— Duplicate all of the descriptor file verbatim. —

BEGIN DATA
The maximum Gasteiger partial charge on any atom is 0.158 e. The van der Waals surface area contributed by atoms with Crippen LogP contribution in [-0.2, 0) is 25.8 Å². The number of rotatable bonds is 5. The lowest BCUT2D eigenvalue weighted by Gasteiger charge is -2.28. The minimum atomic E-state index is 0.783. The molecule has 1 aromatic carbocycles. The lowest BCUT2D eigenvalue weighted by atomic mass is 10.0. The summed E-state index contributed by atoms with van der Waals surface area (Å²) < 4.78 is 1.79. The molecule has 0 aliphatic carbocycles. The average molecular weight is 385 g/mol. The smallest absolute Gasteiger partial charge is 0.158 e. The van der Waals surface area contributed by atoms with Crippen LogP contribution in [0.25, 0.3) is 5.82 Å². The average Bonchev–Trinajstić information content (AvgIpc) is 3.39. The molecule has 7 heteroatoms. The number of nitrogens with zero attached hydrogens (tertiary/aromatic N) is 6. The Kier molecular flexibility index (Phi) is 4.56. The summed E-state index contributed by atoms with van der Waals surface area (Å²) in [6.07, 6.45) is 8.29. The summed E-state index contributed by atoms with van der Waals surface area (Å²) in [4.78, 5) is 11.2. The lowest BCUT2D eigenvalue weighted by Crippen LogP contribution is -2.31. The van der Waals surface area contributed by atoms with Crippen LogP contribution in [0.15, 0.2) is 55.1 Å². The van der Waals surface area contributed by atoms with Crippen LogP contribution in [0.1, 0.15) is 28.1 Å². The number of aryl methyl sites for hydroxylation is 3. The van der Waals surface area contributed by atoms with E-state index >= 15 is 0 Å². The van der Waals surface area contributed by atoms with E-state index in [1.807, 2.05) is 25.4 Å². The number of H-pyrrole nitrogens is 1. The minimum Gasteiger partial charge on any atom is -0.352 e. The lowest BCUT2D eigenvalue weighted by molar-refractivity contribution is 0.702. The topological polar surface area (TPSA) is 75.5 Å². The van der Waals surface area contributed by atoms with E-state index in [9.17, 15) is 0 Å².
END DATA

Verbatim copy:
The maximum Gasteiger partial charge on any atom is 0.158 e. The van der Waals surface area contributed by atoms with Crippen LogP contribution in [-0.2, 0) is 25.8 Å². The number of rotatable bonds is 5. The lowest BCUT2D eigenvalue weighted by Gasteiger charge is -2.28. The minimum atomic E-state index is 0.783. The molecule has 1 aromatic carbocycles. The lowest BCUT2D eigenvalue weighted by atomic mass is 10.0. The summed E-state index contributed by atoms with van der Waals surface area (Å²) < 4.78 is 1.79. The molecule has 0 aliphatic carbocycles. The average molecular weight is 385 g/mol. The smallest absolute Gasteiger partial charge is 0.158 e. The van der Waals surface area contributed by atoms with Crippen LogP contribution in [0.25, 0.3) is 5.82 Å². The average Bonchev–Trinajstić information content (AvgIpc) is 3.39. The molecule has 7 heteroatoms. The number of nitrogens with zero attached hydrogens (tertiary/aromatic N) is 6. The Kier molecular flexibility index (Phi) is 4.56. The summed E-state index contributed by atoms with van der Waals surface area (Å²) in [6.07, 6.45) is 8.29. The summed E-state index contributed by atoms with van der Waals surface area (Å²) in [4.78, 5) is 11.2. The lowest BCUT2D eigenvalue weighted by Crippen LogP contribution is -2.31. The van der Waals surface area contributed by atoms with Crippen LogP contribution in [0.15, 0.2) is 55.1 Å². The van der Waals surface area contributed by atoms with Crippen LogP contribution in [0.1, 0.15) is 28.1 Å². The number of aryl methyl sites for hydroxylation is 3. The van der Waals surface area contributed by atoms with E-state index >= 15 is 0 Å². The van der Waals surface area contributed by atoms with E-state index in [1.807, 2.05) is 25.4 Å². The number of H-pyrrole nitrogens is 1. The minimum Gasteiger partial charge on any atom is -0.352 e. The lowest BCUT2D eigenvalue weighted by molar-refractivity contribution is 0.702. The topological polar surface area (TPSA) is 75.5 Å². The van der Waals surface area contributed by atoms with E-state index in [9.17, 15) is 0 Å².